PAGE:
Pedophilia specifications

Among the specifications of pedophilia, the following must be carried out: specify whether it is pedophilia of an exclusive type (exclusive attraction to children) or non-exclusive type (attraction also to adults).

It’s also necessary to specify if the sexual attraction is for the male sex, for females, or for both. Finally, it will be indicated whether pedophilia appears limited to incest or not.

Prevalence

The prevalence of pedophilia is unknown in the population, although the maximum prevalence of the disorder in the male population is approximately 3-5%. In women, the prevalence is even more uncertain, although it is probably much lower than in the case of men.

5. Sexual masochism disorder

Paraphilic disorders and violence.
The use of force can be associated with abuse.

It involves intense and recurring sexual arousal derived from being humiliated, beaten, tied up, or subjected to suffering in any other way. These symptoms last, at least, 6 months, and cause discomfort in the subject or interference in their day-to-day life.

It can be specified whether or not it appears with asphyxiophilia (when the person seeks to achieve sexual arousal through restriction of breathing). In ICD-10, this disorder is called sadomasochism.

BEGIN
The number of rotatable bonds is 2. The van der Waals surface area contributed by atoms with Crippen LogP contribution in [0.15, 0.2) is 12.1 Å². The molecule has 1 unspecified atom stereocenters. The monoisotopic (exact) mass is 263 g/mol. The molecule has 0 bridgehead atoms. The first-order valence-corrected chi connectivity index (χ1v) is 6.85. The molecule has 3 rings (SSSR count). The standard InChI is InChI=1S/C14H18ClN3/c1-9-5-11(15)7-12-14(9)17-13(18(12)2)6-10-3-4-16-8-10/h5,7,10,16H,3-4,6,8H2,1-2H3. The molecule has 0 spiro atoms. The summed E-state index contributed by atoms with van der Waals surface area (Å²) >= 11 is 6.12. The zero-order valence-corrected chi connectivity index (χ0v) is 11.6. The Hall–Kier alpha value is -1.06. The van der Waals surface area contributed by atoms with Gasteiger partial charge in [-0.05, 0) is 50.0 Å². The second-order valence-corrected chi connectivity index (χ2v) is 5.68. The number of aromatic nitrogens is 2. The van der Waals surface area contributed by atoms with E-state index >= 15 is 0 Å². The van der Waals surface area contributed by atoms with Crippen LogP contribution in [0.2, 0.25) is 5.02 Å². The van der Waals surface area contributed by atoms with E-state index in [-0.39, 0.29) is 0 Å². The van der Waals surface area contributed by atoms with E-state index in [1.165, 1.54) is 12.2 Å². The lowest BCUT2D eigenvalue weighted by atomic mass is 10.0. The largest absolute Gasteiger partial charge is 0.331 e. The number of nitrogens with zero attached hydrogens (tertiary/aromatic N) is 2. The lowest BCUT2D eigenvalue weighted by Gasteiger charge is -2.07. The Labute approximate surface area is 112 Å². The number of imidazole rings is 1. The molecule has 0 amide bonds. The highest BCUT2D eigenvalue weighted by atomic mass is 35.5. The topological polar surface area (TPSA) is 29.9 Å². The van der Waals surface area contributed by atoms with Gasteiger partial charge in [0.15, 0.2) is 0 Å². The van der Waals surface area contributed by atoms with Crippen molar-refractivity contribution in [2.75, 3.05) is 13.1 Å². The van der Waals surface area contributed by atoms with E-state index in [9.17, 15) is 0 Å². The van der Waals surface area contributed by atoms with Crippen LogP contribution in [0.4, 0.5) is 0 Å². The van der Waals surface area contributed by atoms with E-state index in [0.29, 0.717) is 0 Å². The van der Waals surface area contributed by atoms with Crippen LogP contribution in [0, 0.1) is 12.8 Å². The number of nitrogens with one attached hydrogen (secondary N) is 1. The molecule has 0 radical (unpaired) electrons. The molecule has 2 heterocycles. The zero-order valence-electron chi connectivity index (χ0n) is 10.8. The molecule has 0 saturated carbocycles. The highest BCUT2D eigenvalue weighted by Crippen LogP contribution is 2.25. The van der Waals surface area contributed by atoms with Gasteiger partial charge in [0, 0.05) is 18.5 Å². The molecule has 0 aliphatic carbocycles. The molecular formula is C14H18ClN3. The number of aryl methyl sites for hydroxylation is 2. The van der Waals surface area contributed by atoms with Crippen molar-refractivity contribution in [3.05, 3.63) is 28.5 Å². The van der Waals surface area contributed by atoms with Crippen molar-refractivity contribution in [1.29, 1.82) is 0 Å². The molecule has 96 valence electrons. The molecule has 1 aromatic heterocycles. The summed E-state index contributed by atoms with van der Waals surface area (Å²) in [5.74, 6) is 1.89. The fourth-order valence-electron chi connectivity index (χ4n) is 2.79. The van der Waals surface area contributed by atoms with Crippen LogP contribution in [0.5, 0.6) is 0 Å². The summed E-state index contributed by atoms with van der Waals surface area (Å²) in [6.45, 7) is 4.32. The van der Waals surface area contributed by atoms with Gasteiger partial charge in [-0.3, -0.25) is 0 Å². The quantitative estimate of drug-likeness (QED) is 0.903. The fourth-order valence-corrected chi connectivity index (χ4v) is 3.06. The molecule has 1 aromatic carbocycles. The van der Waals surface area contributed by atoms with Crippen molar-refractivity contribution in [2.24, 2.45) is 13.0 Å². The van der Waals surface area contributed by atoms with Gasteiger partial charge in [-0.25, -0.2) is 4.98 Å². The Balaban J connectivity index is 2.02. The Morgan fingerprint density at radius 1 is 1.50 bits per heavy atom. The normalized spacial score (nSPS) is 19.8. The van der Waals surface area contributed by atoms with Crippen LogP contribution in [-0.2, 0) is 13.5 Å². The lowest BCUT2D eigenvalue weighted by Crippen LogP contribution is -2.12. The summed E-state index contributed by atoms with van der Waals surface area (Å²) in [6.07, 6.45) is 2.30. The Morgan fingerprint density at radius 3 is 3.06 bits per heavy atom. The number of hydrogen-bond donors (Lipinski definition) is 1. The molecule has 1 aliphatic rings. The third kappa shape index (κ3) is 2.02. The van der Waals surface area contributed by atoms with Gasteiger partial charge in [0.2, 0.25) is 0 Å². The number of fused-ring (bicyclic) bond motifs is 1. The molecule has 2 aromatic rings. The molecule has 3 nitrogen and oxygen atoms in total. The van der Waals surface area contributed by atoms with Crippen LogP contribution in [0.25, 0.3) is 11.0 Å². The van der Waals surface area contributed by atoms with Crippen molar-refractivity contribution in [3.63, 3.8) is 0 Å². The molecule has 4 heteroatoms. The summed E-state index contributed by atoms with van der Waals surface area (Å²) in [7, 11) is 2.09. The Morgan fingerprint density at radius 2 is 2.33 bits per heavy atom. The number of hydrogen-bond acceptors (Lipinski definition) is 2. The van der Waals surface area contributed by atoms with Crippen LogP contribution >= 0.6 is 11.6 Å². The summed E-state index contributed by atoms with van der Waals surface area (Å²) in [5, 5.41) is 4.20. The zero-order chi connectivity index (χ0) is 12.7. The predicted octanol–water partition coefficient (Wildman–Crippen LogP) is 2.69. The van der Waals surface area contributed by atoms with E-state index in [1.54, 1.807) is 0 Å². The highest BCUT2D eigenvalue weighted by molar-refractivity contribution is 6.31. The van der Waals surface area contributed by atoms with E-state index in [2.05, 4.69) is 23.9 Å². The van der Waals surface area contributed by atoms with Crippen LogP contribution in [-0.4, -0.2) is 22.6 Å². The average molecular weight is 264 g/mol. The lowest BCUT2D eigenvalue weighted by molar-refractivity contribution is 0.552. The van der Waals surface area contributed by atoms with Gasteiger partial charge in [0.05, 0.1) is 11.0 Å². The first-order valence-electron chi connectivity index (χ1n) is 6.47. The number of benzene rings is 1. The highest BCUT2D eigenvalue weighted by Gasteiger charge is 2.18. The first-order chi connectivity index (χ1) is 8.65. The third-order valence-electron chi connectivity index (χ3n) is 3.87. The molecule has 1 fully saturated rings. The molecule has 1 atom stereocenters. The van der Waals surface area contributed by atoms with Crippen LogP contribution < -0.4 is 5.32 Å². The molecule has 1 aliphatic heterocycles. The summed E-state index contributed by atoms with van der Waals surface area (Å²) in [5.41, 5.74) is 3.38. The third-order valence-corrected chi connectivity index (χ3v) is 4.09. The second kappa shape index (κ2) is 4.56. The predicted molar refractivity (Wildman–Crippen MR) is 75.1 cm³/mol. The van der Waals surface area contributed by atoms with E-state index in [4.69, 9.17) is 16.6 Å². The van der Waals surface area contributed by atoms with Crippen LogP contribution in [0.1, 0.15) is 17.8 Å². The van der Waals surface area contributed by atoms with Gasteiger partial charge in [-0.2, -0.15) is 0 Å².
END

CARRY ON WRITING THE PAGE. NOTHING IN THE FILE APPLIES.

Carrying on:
Prevalence

The prevalence of sexual masochism disorder is unknown. However, according to DSM-5 data, in Australia, for example, it has been estimated that 2.2% of men and 1.3% of women have practiced acts of servitude and punishment, sadomasochism or dominance and submission over the past 12 months.

6. Sexual sadism disorder

In this case, we’re speaking of a sexual arousal derived from the physical or psychological suffering of another person. In addition, the person hasn’t given their consent (or the symptoms cause discomfort or deterioration in the person suffering from the disorder).

Regarding its prevalence, it’s estimated that it ranges between 2 and 30% in the population.

7. Cross-dressing disorder

Cross-dressing implies a recurrent and intense sexual arousal from the use of clothing of the opposite sex. This manifests itself through fantasies, impulses or behaviors that cause discomfort or deterioration.

At the prevalence level, it’s a rare disorder in men and extremely rare in women. Less than 3% of men report having been sexually aroused by wearing women’s outfits.